As mentioned in the definition a stored procedure can be a procedure, a function or a package (a grouping of related procedures, functions and data structures). The biggest benefit in the use of stored procedures comes from the use of packages, because whenever any element of the package is referenced, the whole package is loaded into memory and (assuming it is not aged out) remains in memory for future use. Also if other elements in the package are needed the overhead of calling them is very small, because they are in the same memory area. This means that you can and should group related program units together so that they can share data structures when needed and call each other with minimal overhead.
Stored procedures (preferably as part of a package) are also a great way to manipulate data extracted from a database before it is returned to the caller and hiding or encapsulating complex logic that needs to be performed in several places.
Stored procedures that are functions can also be embedded directly in SQL statements and used in the same way as the standard SQL functions such as TO_CHAR or TO_DATE. This only works with functions because they have to return a value implicitly. These functions can be stand alone but they are usually embedded within a package comprising related procedures and functions to take advantage of the fact that the whole package is loaded on first reference.
Having extolled the virtues of stored procedures, you should be aware that PL/SQL is not always the best tool, sometimes it is quicker to do things in pure SQL rather than use PL/SQL For example the following, trivial, example shows the pitfalls that you need to avoid.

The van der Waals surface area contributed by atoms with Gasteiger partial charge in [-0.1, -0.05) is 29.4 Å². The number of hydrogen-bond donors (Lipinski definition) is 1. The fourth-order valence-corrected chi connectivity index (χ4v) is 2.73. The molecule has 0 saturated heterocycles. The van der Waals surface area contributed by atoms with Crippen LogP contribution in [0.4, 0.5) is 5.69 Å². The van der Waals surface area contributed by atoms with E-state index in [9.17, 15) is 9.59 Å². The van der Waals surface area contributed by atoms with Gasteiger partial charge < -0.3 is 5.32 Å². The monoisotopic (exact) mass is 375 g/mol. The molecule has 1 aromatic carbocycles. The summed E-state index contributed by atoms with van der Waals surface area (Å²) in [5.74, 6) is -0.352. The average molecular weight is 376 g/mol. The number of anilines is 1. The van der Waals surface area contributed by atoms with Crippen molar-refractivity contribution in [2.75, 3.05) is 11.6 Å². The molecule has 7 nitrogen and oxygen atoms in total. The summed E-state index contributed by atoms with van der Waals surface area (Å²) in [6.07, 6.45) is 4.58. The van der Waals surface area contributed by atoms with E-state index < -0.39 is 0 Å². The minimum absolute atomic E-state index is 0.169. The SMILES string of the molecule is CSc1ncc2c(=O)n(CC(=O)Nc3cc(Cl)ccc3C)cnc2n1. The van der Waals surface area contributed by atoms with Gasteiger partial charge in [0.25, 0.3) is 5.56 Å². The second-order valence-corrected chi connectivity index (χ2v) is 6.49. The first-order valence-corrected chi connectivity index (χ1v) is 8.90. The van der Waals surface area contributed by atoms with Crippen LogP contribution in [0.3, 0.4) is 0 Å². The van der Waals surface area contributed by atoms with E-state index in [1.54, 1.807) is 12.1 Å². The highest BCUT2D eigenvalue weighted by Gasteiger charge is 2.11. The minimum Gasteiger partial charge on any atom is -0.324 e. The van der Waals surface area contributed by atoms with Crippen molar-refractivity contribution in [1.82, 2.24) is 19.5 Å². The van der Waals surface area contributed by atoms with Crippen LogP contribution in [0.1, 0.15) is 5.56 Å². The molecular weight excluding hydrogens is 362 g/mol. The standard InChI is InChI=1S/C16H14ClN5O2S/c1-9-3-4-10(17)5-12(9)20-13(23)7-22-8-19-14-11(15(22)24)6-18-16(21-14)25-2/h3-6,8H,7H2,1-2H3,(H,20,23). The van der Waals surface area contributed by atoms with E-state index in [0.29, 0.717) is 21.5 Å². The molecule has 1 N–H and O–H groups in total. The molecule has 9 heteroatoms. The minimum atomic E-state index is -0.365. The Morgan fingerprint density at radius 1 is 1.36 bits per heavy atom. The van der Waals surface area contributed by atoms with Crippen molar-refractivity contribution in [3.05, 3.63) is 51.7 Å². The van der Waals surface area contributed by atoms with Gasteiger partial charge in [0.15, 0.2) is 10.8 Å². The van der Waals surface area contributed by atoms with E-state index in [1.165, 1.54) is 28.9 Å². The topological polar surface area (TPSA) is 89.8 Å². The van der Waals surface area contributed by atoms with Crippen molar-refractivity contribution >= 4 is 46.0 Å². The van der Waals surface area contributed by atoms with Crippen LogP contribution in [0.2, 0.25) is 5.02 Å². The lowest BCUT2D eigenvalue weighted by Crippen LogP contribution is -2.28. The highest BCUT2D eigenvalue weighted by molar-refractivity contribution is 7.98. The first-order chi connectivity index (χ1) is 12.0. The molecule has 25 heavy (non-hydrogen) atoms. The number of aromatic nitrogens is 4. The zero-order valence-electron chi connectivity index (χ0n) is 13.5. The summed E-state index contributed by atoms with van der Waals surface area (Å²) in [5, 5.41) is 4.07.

i := 1;
UPDATE <my_table> SET <my_col> = 1
WHERE id = i;
EXIT WHEN SQL%NOTFOUND;
i := i + 1;
This is a perfectly valid piece of code, but it will have very poor performance because the update statement is called once for every row meeting the condition in the where clause. A much better way to do this would be in pure SQL statement as follows:-
UPDATE <my_table> SET <my_col> = 1;
You may think that it's obvious this would be much faster, and it certainly should be obvious but this is a common mistake when programmers think PL/SQL is the answer to everything.
The other pitfall of using Oracle PL/SQL is that involves a context switch from SQL which may add a considerable overhead. This is most likely to be a problem when embedding PL/SQL function calls in SQL statements. Also the code inside PL/SQL functions called from SQL statements will be ignored by EXPLAIN PLAN. This means that a judgment will have to be made on whether the advantages of using stored procedures will outweigh the disadvantages.
When used correctly, stored procedures can produce a big improvement in performance of Oracle databases. They are ideal for batch programs and complex business validation logic that need to interact with the database. The biggest benefits come from the use of packages which group together related functions, procedures and data structures. Oracle stored procedures are also ideal for simplifying complex SQL statements, but beware that there is an overhead in switching context from SQL to PL/SQL, but even taking this into account, they can still boost performance. You would obviously have to test this though, to make sure the context switching overheads won't outweigh the the performance improvements gained from using PL/SQL